Some of you will remember Rob’s Farland Howe layout. He’s been featured quite a few times on the site, and with good reason too.
And this time is no exception. In fact, I think this is his best video, because it shows how you’ve just got to roll your sleeves up and get stuck in to your layout:
Your readers always are interested in track plans so I have attached one. It is fully up to date and accurate to the best of my knowledge.
I started this layout about 4 years ago. I had come into possession of a DCC locomotive with sound. I did not know what exactly that meant when I bought it. I brought it home and set up a circle of track on the dining table and tried it out. I was hooked.
I started dreaming of layouts and thinking of what I wanted in one. After 4 months of planning and thinking, I finally decided on a flipped over dog bone where at one end of the layout the loop would go over itself.
To illustrate this to yourself, just take a rubber band and twist one end. This I thought would give me an exciting place where trains could cross over each other. I saw one like this once and thought it looked fun.
During this early period before I started building the layout itself, I had a 1200 mm x 2400 mm (4-foot x 8-foot) sheet of plywood on legs in my basement with a loop of track. That way I had somewhere to run a train or two and dream.
Next I determined that 4 inches (100 mm or 25 scale feet in my case) was safe not knowing just exactly what to expect, to allow one track to cross over the other. In the end it turned out to be too much. I am modeling England and realized later I only really need 13- 17 feet or 70 mm maximum in my case.
My scale is 1:76 or about 4 mm to the foot. Originally the locomotives climbed this on a 3 in 100 slope and also went around a 180-degree curve during this climb. It was okay for diesels but steam locomotives struggled. With 2 coaches they were fine, but 3 was a struggle and 4 was impossible. Eventually I changed that but not yet.
I came up with a track plan after 3-4 months and started building. When I got the track laid, I started scenery. I did notice there were some problems with the incline I talked about earlier, but kept moving forward.
In retrospect, that was a mistake. When I was quite far along on that part, I decided to make an extension and put a tunnel and mountain at the far end. The dog bone got much longer on one end.
This worked well, but the old original curves were just not up to par. I realized I needed larger curves. The large radius curves on the new part really worked well but I wanted some bigger ones. That was when the Big Curve project was born. They are still there and work marvelously. The inside track of the Big Curves is a 40-inch radius or about 1000 mm. They slowly rise at 1.5 in 100 except where the platforms are. It worked great. I was also able to take out some short curves in an S turn by filling in a small area on one side. I now had smooth sweeping curves on four of the 90 degree curves making up parts of the dog bone.
When all this was working smoothly I found myself yearning for longer trains. Howe street Station was designed for 5 coach trains, but I could not run steam trains that long yet.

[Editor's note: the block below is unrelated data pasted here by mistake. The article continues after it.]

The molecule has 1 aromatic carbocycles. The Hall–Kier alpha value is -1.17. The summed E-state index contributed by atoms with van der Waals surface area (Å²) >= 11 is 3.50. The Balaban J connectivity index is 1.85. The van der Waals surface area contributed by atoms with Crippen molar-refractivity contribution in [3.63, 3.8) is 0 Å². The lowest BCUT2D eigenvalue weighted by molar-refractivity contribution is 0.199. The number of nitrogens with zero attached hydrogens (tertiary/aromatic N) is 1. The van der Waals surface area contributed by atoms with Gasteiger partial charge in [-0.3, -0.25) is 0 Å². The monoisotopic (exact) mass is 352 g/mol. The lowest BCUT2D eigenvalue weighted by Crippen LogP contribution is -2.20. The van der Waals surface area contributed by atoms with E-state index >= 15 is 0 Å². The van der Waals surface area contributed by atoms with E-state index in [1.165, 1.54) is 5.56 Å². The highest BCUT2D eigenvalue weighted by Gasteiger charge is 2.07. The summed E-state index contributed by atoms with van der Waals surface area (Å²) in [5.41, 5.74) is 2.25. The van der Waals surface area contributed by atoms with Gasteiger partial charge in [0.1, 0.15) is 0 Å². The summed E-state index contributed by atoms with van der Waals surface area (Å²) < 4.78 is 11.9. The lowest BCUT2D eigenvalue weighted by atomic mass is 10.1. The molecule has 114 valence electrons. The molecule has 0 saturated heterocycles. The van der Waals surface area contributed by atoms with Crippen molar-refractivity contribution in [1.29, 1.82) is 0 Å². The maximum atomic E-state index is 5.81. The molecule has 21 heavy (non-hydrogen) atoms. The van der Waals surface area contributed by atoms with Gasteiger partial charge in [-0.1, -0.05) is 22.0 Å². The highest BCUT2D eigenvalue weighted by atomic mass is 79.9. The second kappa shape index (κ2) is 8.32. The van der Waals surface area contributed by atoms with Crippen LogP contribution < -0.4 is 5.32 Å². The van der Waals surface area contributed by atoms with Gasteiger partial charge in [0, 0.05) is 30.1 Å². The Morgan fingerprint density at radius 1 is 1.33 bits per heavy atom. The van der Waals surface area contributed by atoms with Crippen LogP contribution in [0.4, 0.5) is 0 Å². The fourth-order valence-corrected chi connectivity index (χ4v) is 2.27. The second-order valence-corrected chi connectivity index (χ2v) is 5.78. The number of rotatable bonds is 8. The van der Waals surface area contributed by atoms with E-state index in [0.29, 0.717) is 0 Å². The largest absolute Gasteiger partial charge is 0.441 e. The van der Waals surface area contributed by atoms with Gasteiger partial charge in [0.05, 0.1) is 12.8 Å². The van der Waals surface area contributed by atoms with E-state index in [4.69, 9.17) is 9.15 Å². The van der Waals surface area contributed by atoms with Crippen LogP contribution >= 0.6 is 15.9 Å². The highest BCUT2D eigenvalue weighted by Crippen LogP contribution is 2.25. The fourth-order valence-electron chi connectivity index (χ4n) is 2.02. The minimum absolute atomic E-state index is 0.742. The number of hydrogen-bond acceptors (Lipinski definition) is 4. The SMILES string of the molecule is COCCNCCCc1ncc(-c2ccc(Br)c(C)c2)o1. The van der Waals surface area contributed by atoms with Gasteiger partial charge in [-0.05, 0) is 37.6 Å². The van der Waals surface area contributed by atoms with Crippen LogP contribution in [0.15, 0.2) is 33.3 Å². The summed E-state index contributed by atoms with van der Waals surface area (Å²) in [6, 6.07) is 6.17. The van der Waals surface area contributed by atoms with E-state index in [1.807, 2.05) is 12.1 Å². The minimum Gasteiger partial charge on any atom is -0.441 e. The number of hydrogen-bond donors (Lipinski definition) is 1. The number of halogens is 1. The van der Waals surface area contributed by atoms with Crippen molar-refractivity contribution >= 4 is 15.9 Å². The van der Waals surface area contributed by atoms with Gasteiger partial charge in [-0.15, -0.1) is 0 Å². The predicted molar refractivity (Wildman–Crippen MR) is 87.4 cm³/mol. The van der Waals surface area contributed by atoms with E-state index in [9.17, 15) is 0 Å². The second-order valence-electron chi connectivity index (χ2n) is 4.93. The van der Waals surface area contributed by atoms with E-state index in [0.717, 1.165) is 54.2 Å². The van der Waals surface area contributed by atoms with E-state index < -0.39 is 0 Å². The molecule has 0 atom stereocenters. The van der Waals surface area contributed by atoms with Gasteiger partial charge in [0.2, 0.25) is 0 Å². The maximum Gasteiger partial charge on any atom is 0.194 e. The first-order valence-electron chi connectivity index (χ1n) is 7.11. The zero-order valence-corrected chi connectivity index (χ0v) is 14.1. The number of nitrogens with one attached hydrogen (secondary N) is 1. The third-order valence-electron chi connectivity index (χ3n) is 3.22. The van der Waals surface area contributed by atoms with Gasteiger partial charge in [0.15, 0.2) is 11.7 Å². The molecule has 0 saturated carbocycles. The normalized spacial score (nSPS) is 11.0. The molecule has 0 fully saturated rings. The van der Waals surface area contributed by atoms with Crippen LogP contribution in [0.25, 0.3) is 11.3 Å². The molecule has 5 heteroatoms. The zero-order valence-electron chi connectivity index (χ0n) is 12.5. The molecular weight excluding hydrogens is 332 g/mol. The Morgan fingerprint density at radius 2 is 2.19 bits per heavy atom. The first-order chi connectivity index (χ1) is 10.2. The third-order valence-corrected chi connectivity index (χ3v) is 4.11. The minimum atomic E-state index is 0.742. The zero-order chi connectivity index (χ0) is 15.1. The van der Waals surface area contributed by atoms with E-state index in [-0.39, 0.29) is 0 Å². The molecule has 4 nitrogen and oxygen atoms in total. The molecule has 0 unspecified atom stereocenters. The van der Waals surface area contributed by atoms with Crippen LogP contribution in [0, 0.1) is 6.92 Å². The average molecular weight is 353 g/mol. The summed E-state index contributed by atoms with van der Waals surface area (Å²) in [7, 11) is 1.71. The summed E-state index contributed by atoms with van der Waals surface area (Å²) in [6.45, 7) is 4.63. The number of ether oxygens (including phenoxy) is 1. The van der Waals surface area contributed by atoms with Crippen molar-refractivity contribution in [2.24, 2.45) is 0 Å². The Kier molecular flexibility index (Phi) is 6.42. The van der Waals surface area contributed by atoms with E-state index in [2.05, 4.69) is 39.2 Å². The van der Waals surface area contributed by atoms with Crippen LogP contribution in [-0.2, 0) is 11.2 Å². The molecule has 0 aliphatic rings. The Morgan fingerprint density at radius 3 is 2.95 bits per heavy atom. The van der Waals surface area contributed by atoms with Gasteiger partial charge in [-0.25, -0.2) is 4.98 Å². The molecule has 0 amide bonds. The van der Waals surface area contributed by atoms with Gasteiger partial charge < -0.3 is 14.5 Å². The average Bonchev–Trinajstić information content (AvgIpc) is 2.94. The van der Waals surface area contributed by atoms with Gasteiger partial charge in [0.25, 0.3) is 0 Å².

The next project was the Shell Hill extension. I extended another 5 feet (1500 mm) from where the original troublesome curves had been where they went around the hill and installed foam inclines at 2%. When that was done I had the layout I have now except for some fine tuning, which includes the addition of the Far Moor line, the camping siding, the steam shed and the diesel maintenance building.
That is the story of Farland Howe. It runs smoothly now and trains up to 7 coaches regularly round its spacious curves. The layout has grown to 22 ½ feet by 13 ½ in a U shape.
The most important thing I have learned with my experience is that model trains pulled by locomotives can only reasonably climb an incline at 1.5 in 100 to 2 in 100. Remember in the real world where they needed much more traction, they put more motors on more of the wheels like on subway car and tube trains or keep the inclines modest. Model trains don’t allow multiple motors throughout the train yet. If you cheat on this rule, you will be making compromises from that point on. Your layout will have problems. It is the basic physics of coefficients, weight to friction. It is nature and you just cannot cheat. The other thing is loading gauge. No time for that one now.
The attached video is a little old. Some time has passed since it was made, but I think there are several valuable nuggets in to for newer modelers. It also explains the Farland Howe layout and how it evolved over time. It is my journey towards what exists now.
Thank you Al for all your good works and giving folks who are starting out a chance to hear from folks with experience and have already made a few mistakes. It is sharing at its best. My advice, if it doesn’t work as well as you want, tear it down and do it differently. No need to live with it.
All the best,
A huge thank you to Rob for putting the video together and writing the narrative. Who would have thought, one DCC loco would lead to all this? Well, that’s what it’s all about: making a start and enjoying yourself.
Inspired? If so the Beginner’s Guide is here.
PS Latest ebay cheat sheet is here. Still going strong!